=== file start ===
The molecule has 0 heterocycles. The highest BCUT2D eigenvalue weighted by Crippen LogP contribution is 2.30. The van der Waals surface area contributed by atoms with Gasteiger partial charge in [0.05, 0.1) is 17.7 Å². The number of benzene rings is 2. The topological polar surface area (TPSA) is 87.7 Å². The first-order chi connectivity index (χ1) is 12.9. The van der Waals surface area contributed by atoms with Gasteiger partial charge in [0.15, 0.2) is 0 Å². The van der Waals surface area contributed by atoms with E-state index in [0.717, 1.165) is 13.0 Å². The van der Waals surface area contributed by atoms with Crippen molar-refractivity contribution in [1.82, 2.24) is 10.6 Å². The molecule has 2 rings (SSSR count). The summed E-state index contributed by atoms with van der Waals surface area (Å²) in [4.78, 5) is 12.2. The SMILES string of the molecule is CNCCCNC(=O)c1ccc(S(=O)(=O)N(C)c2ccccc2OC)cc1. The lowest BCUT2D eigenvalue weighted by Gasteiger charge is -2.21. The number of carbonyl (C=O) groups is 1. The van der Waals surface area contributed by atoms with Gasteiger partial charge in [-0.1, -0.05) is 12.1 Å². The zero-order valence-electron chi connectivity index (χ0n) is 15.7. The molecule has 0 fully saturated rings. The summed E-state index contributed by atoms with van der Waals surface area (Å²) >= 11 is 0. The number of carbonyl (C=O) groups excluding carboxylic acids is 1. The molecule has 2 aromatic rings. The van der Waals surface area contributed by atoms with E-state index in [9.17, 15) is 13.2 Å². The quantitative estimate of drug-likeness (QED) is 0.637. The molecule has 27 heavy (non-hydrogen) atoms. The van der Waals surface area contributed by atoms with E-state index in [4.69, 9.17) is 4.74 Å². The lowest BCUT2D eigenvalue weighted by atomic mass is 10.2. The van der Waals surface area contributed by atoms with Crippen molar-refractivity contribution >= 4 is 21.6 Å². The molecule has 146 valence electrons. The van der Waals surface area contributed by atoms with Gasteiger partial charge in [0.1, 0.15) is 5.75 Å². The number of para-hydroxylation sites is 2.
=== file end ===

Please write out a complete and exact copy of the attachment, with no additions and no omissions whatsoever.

The molecule has 0 heterocycles. The highest BCUT2D eigenvalue weighted by Crippen LogP contribution is 2.30. The van der Waals surface area contributed by atoms with Gasteiger partial charge in [0.05, 0.1) is 17.7 Å². The number of benzene rings is 2. The topological polar surface area (TPSA) is 87.7 Å². The first-order chi connectivity index (χ1) is 12.9. The van der Waals surface area contributed by atoms with Gasteiger partial charge in [0.15, 0.2) is 0 Å². The van der Waals surface area contributed by atoms with E-state index in [0.717, 1.165) is 13.0 Å². The van der Waals surface area contributed by atoms with Crippen molar-refractivity contribution in [1.82, 2.24) is 10.6 Å². The molecule has 2 rings (SSSR count). The summed E-state index contributed by atoms with van der Waals surface area (Å²) in [4.78, 5) is 12.2. The SMILES string of the molecule is CNCCCNC(=O)c1ccc(S(=O)(=O)N(C)c2ccccc2OC)cc1. The lowest BCUT2D eigenvalue weighted by Gasteiger charge is -2.21. The number of carbonyl (C=O) groups is 1. The van der Waals surface area contributed by atoms with Gasteiger partial charge in [-0.1, -0.05) is 12.1 Å². The zero-order valence-electron chi connectivity index (χ0n) is 15.7. The molecule has 0 fully saturated rings. The summed E-state index contributed by atoms with van der Waals surface area (Å²) >= 11 is 0. The number of carbonyl (C=O) groups excluding carboxylic acids is 1. The molecule has 2 aromatic rings. The van der Waals surface area contributed by atoms with E-state index in [9.17, 15) is 13.2 Å². The quantitative estimate of drug-likeness (QED) is 0.637. The molecule has 27 heavy (non-hydrogen) atoms. The van der Waals surface area contributed by atoms with E-state index in [4.69, 9.17) is 4.74 Å². The lowest BCUT2D eigenvalue weighted by atomic mass is 10.2. The van der Waals surface area contributed by atoms with Crippen molar-refractivity contribution >= 4 is 21.6 Å². The molecule has 146 valence electrons. The van der Waals surface area contributed by atoms with Gasteiger partial charge in [0.1, 0.15) is 5.75 Å². The number of para-hydroxylation sites is 2.